In 1841 James Prescott Joule discovered that when electric current circulates through a conductor it produces heat release. Heat is defined as the energy that passes from a region of higher temperature to one of lower temperature until the two reach the same temperature. The heaters are the application of these principles, since they transform electrical energy into thermal energy to be transferred to a medium that is required to increase its temperature.
Heat transfer occurs in three ways:
- Conduction: By direct contact between two bodies, or between two points of a body that are at different temperatures. The molecules with the highest temperature deliver energy to the nearest ones until the temperature is balanced.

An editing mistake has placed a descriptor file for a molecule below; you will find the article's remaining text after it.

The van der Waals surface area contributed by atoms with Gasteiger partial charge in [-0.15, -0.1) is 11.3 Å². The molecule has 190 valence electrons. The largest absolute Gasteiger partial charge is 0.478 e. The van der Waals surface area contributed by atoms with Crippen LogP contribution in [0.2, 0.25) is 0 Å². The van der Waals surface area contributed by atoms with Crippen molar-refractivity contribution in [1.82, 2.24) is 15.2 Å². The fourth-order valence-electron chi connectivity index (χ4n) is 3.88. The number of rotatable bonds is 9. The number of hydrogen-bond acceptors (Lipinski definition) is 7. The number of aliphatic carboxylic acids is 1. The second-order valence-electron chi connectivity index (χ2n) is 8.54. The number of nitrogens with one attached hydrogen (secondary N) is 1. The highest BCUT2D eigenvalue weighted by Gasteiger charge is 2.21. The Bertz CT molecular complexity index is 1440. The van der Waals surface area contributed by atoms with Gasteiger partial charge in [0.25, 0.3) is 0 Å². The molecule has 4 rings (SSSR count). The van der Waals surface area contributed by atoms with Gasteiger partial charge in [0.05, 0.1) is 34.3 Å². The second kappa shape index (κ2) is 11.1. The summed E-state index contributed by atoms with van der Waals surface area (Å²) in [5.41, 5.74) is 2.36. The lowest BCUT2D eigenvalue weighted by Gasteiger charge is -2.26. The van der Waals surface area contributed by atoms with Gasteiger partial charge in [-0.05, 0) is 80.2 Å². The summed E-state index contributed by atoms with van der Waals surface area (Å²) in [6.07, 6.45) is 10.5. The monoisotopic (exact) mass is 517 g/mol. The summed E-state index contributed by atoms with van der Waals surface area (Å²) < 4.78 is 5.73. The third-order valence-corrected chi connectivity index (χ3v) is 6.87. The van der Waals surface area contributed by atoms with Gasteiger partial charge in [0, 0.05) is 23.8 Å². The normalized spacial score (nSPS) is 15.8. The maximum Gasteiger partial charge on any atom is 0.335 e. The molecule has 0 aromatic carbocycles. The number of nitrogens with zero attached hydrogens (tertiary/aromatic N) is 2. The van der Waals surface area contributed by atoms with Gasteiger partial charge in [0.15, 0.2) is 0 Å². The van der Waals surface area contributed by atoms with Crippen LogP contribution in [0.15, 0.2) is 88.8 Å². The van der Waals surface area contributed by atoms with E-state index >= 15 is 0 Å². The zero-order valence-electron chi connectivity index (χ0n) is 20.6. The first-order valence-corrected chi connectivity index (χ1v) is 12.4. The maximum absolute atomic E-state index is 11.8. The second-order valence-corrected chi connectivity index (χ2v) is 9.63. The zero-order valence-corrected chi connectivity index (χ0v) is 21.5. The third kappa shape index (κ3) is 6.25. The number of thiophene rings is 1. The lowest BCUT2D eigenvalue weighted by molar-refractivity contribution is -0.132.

- Convection: A moving fluid transports thermal energy between two zones.
- Radiation: Heat is released in the form of electromagnetic waves due to the temperature of objects, the higher the temperature, the more thermal energy is radiated. The transfer occurs when the emitted energy impacts another body and is absorbed.
These concepts and the particular conditions of the environment in which it will operate determine the type of heating resistance to be used.
Once the type of resistance is selected, the system must guarantee an efficient extraction of the thermal energy generated, otherwise the maximum temperature can be exceeded, which will cause permanent damage or a reduction in its useful life. Specifically, the resistance must be prevented from working without a product to be heated, for example without air ventilation or without being submerged in water, depending on the application.